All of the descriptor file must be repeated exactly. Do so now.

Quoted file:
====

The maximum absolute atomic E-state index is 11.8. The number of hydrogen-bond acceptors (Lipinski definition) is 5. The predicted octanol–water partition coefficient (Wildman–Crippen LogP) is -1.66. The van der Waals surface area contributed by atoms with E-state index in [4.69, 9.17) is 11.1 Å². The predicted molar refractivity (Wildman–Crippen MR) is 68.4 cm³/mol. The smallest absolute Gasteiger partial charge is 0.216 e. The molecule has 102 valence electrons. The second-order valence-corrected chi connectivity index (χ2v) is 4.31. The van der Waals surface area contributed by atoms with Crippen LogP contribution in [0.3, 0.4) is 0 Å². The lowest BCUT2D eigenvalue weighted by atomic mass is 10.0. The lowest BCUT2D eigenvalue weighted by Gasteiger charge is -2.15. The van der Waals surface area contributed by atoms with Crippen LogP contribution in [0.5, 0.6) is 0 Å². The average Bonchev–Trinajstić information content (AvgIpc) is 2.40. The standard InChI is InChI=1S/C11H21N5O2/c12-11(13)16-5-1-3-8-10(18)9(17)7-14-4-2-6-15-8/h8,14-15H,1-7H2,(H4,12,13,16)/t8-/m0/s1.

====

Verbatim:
The maximum absolute atomic E-state index is 11.8. The number of hydrogen-bond acceptors (Lipinski definition) is 5. The predicted octanol–water partition coefficient (Wildman–Crippen LogP) is -1.66. The van der Waals surface area contributed by atoms with E-state index in [4.69, 9.17) is 11.1 Å². The predicted molar refractivity (Wildman–Crippen MR) is 68.4 cm³/mol. The smallest absolute Gasteiger partial charge is 0.216 e. The molecule has 102 valence electrons. The second-order valence-corrected chi connectivity index (χ2v) is 4.31. The van der Waals surface area contributed by atoms with Crippen LogP contribution in [0.3, 0.4) is 0 Å². The lowest BCUT2D eigenvalue weighted by atomic mass is 10.0. The lowest BCUT2D eigenvalue weighted by Gasteiger charge is -2.15. The van der Waals surface area contributed by atoms with Crippen LogP contribution in [0.5, 0.6) is 0 Å². The average Bonchev–Trinajstić information content (AvgIpc) is 2.40. The standard InChI is InChI=1S/C11H21N5O2/c12-11(13)16-5-1-3-8-10(18)9(17)7-14-4-2-6-15-8/h8,14-15H,1-7H2,(H4,12,13,16)/t8-/m0/s1.